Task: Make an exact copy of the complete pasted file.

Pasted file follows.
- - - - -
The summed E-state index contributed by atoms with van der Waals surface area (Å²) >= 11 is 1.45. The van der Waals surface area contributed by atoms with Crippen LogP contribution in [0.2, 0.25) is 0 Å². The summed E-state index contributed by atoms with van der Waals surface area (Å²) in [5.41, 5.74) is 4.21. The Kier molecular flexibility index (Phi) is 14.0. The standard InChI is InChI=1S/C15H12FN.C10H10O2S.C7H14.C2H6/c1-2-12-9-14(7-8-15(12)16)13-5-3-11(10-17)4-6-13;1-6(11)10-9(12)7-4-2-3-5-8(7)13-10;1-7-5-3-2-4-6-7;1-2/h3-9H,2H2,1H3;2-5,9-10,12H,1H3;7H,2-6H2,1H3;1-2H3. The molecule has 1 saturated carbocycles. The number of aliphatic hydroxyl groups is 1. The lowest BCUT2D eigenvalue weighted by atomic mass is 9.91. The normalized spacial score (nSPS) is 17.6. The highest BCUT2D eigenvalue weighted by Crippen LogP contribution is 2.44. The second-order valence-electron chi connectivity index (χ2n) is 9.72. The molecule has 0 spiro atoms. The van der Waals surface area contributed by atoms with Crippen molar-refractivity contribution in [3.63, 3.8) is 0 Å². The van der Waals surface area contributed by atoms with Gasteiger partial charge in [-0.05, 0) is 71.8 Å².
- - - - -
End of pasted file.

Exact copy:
The summed E-state index contributed by atoms with van der Waals surface area (Å²) >= 11 is 1.45. The van der Waals surface area contributed by atoms with Crippen LogP contribution in [0.2, 0.25) is 0 Å². The summed E-state index contributed by atoms with van der Waals surface area (Å²) in [5.41, 5.74) is 4.21. The Kier molecular flexibility index (Phi) is 14.0. The standard InChI is InChI=1S/C15H12FN.C10H10O2S.C7H14.C2H6/c1-2-12-9-14(7-8-15(12)16)13-5-3-11(10-17)4-6-13;1-6(11)10-9(12)7-4-2-3-5-8(7)13-10;1-7-5-3-2-4-6-7;1-2/h3-9H,2H2,1H3;2-5,9-10,12H,1H3;7H,2-6H2,1H3;1-2H3. The molecule has 1 saturated carbocycles. The number of aliphatic hydroxyl groups is 1. The lowest BCUT2D eigenvalue weighted by atomic mass is 9.91. The normalized spacial score (nSPS) is 17.6. The highest BCUT2D eigenvalue weighted by Crippen LogP contribution is 2.44. The second-order valence-electron chi connectivity index (χ2n) is 9.72. The molecule has 0 spiro atoms. The van der Waals surface area contributed by atoms with Crippen molar-refractivity contribution in [3.63, 3.8) is 0 Å². The van der Waals surface area contributed by atoms with Gasteiger partial charge in [-0.05, 0) is 71.8 Å².